Berrima is a unique town in the Southern Highlands of New South Wales. It has over 80 heritage listed sites including many Colonial, Georgian and Victorian buildings. Berrima was first inhabited by indigenous people. White settlers acquired their land in the early 1830s after the small settlement of Bong Bong near Moss Vale, was found to be unsuitable. The water supply at Bong Bong was unreliable and it was decided to re-route the road so that travelers did not have to navigate the challenges of the steep Mittagong Range.
The Berrima area was selected in 1829 by Major Thomas Mitchell, Surveyor General of NSW as the site had a reliable supply of water, sandstone for building and the river was easy to cross. The town plan was drawn by Robert Hoddle in 1830 and approved by Governor Bourke in 1831. It was planned that Berrima would become the centre of administration and industry for the County of Camden, with a plan to establish a tanning and textile industry. Planned along English lines, the town was built around the Market Place initially. The countryside soon became devoted to grazing and farming however the textile industry did not eventuate.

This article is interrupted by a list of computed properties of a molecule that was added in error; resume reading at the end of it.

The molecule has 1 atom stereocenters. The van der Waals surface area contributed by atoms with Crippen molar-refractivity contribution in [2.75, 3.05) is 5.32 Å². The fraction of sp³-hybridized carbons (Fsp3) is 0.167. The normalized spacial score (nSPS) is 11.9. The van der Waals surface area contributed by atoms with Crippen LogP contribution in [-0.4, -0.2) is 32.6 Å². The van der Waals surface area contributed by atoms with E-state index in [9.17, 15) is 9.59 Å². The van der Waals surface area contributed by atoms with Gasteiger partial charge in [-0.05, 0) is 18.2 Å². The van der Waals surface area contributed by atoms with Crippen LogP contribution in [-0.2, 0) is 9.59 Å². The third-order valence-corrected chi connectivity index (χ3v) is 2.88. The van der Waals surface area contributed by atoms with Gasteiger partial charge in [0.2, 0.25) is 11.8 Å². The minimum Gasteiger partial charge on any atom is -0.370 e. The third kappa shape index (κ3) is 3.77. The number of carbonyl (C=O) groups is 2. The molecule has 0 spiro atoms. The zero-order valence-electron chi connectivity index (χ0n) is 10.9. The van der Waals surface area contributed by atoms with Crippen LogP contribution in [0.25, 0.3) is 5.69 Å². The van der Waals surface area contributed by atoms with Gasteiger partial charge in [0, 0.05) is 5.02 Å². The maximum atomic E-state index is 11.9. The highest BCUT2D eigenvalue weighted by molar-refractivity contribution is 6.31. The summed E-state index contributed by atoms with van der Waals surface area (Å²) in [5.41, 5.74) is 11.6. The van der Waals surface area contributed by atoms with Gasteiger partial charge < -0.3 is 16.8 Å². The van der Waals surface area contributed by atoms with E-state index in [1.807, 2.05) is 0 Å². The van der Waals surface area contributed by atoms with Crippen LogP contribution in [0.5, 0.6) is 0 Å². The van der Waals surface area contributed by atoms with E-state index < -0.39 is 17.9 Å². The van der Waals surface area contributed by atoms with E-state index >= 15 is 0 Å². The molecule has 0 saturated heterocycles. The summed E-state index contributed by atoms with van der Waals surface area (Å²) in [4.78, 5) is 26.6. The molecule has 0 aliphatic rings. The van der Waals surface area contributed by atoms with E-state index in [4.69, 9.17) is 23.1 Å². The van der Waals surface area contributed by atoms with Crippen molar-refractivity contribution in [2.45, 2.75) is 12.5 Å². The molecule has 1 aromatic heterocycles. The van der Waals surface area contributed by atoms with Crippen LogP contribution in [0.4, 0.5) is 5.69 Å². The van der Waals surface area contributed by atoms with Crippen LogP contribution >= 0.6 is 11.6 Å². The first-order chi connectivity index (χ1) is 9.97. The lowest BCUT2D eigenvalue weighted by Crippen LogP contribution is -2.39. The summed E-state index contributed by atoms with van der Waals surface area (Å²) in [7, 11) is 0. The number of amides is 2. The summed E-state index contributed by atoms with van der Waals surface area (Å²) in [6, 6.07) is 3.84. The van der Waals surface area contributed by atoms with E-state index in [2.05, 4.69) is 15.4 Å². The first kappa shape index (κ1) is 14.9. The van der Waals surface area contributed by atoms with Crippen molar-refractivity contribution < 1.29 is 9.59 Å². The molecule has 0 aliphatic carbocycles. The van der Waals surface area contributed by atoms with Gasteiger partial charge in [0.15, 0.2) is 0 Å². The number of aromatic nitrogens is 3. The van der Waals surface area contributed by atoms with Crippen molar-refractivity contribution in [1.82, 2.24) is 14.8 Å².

Berrima circa 1900
As the main road south was built, the importance of Berrima became well-known as a coaching stop for passengers and coach drivers to rest overnight. Many inns were built for the use of travelers and locals. Most of these inns are still standing in Berrima as are other buildings dating back to the 1830s. Travelling drovers used the Market Place to hold their stock for overnight stops. Roads opened up the countryside to settlers wanting to farm and find a living further away from Sydney.
The gaol was opened in 1840, a year after the court house. Berrima became home to people from many nations, especially from the United Kingdom, who brought their cultures and skills to the new country.